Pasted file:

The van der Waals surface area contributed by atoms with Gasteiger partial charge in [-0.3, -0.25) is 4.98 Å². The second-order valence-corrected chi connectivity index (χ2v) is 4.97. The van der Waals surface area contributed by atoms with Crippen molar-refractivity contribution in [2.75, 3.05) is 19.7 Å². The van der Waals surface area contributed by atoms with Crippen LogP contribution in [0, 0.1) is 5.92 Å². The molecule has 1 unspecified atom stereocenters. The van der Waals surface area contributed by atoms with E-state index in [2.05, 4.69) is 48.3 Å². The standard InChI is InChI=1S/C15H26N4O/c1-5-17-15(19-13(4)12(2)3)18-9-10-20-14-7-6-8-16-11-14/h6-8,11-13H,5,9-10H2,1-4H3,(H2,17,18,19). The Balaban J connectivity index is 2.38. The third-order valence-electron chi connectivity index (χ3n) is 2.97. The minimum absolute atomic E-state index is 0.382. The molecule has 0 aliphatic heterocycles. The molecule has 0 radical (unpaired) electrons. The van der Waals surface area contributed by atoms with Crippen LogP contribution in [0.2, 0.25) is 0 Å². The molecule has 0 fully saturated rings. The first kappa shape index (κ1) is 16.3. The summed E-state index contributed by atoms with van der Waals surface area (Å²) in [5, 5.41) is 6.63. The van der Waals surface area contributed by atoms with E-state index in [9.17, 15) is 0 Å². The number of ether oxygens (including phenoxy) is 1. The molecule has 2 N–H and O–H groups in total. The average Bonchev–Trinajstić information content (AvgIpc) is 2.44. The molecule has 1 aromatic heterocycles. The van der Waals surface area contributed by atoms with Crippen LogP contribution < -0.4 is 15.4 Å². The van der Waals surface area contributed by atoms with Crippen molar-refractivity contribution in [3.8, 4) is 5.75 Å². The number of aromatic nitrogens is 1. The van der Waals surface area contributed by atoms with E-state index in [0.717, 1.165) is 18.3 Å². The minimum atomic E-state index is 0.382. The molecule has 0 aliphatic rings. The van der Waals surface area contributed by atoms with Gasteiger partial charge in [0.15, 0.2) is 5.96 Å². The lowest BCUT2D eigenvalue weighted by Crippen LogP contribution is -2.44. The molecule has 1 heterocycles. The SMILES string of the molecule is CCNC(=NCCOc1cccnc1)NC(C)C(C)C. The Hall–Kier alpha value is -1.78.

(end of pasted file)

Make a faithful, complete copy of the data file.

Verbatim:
The van der Waals surface area contributed by atoms with Gasteiger partial charge in [-0.3, -0.25) is 4.98 Å². The second-order valence-corrected chi connectivity index (χ2v) is 4.97. The van der Waals surface area contributed by atoms with Crippen molar-refractivity contribution in [2.75, 3.05) is 19.7 Å². The van der Waals surface area contributed by atoms with Crippen LogP contribution in [0, 0.1) is 5.92 Å². The molecule has 1 unspecified atom stereocenters. The van der Waals surface area contributed by atoms with E-state index in [2.05, 4.69) is 48.3 Å². The standard InChI is InChI=1S/C15H26N4O/c1-5-17-15(19-13(4)12(2)3)18-9-10-20-14-7-6-8-16-11-14/h6-8,11-13H,5,9-10H2,1-4H3,(H2,17,18,19). The Balaban J connectivity index is 2.38. The third-order valence-electron chi connectivity index (χ3n) is 2.97. The minimum absolute atomic E-state index is 0.382. The molecule has 0 aliphatic heterocycles. The molecule has 0 radical (unpaired) electrons. The van der Waals surface area contributed by atoms with Crippen LogP contribution in [0.2, 0.25) is 0 Å². The molecule has 0 fully saturated rings. The first kappa shape index (κ1) is 16.3. The summed E-state index contributed by atoms with van der Waals surface area (Å²) in [5, 5.41) is 6.63. The van der Waals surface area contributed by atoms with E-state index in [9.17, 15) is 0 Å². The number of ether oxygens (including phenoxy) is 1. The molecule has 2 N–H and O–H groups in total. The average Bonchev–Trinajstić information content (AvgIpc) is 2.44. The molecule has 1 aromatic heterocycles. The van der Waals surface area contributed by atoms with Crippen LogP contribution < -0.4 is 15.4 Å². The van der Waals surface area contributed by atoms with Crippen molar-refractivity contribution in [3.8, 4) is 5.75 Å². The number of aromatic nitrogens is 1. The van der Waals surface area contributed by atoms with E-state index in [0.717, 1.165) is 18.3 Å². The minimum atomic E-state index is 0.382. The molecule has 0 aliphatic rings. The van der Waals surface area contributed by atoms with Gasteiger partial charge in [0.15, 0.2) is 5.96 Å². The lowest BCUT2D eigenvalue weighted by Crippen LogP contribution is -2.44. The molecule has 1 heterocycles. The SMILES string of the molecule is CCNC(=NCCOc1cccnc1)NC(C)C(C)C. The Hall–Kier alpha value is -1.78.